As an aging nation, it beneficial to be familiar with the medical expense tax credit. Many people do not even bother to add up and claim their medical expenses because they do not believe the effort will pay off. This may not be surprising considering it’s probably one of the more difficult tax credits to calculate since the rules are complicated in terms of what is eligible and what is not (Carrick, 2015). For these reasons, many people miss out on the medical expenses tax break. They also may not be aware of the vast array of medical expenses that they might qualify for.

Indeed, the list of eligible medical expenses is extensive and many people overlook the following common expenses that can be incurred as a result of illness, disability, or injury: batteries for hearing aids, glasses, travel expenses, scooters, walking aids, treatments from naturopaths, and much, much more (“Tax time”, 2011).

The Canada Revenue Agency (CRA) also takes into account the less-obvious secondary expenses that are intended to improve quality of life. These types of expenses can include tutoring for a person with a learning disability, moving expenses for a person who needs a house that is better equipped for their disability, air conditioning, orthopedic shoes and inserts, and even page turner devices that help turn the pages of a book (“Allowable medical expenses on tax returns”, 2015).

People with a gluten allergy can claim the higher cost of gluten-free products if prescribed by a doctor, and the difference between the cost of the gluten-free product and a similar non-gluten-free product is the allowable medical expense (“Tax time”, 2011).

Alterations to the home, driveway, or vehicle to help someone maintain their mobility are another claimable but often-missed expense. The CRA indicates that the expenses have to be for renovations that would not typically be expected to increase the value of a home and that would not normally be incurred by people who don’t have severe mobility issues (“Tax planning guide”, 2016).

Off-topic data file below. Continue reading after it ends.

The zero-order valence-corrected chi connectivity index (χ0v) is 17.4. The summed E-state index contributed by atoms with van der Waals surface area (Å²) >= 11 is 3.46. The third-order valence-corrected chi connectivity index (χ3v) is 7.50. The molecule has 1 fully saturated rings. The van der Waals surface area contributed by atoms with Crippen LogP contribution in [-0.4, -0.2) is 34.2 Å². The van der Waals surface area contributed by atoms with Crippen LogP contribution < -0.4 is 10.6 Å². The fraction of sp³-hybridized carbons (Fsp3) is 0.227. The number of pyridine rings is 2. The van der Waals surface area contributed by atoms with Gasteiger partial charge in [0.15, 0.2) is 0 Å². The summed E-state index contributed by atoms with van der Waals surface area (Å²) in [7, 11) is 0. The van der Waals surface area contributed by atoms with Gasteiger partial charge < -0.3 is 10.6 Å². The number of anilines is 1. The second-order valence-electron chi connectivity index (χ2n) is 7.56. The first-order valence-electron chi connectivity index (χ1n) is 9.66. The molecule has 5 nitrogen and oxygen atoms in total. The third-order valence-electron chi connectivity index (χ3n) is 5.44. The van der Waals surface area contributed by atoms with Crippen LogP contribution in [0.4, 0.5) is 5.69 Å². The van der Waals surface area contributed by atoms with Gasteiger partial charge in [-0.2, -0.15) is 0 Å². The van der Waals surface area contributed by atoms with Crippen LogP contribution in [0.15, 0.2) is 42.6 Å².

The definitive list of what medical expenses are eligible for a tax credit can be found on the CRA website:

Be sure to check the list annually because items are occasionally added and removed.


Important Things To Consider

When claiming medical expenses, you cannot simply receive credit just by stating that you need certain items, medications, aids, or services. Most of these items require a prescription or other medical documentation (“Allowable medical expenses on tax returns”, 2015). It is also important to hold onto any receipts or proof of payment you collect throughout the year. Developing a habit of collecting medical receipts in one particular envelope or box can reduce the chance of them getting lost and prevent last-minute scrambling when tax creeps up. Wherever possible, it is also wise to back up a claim for the medical expense tax credit by having a doctor’s note or prescription that you can send to the CRA if requested (Carrick, 2015).

When it comes to medical expenses, those with low income may qualify for an additional refundable tax credit called the “refundable medical expense supplement (“Allowable medical expenses”, 2015).

The Disability Tax Credit

The disability tax credit is the most lucrative non-refundable tax credit offered in Canada — worth more than $1,500 a year in real money, depending on the province. This is another often-overlooked break. The credit is intended for those with severe and prolonged physical or mental impairments. To be eligible, the disability must significantly restrict activities of daily living. A physician or licensed practitioner must complete and certify the medical section on form T2201 (“Tax time”, 2011).

People who do not qualify for the tax credit in one year may qualify in subsequent years with progressive illnesses like cancer or Alzheimer’s disease, so it’s worth it to re-apply. People can also go back and adjust previously-filed tax if they feel they could have qualified years ago but never filed. A doctor needs to certify that the disability was present earlier and the applicant can then file a T-1 adjustment request for each year they are seeking to make amendments to (“Tax time”, 2011).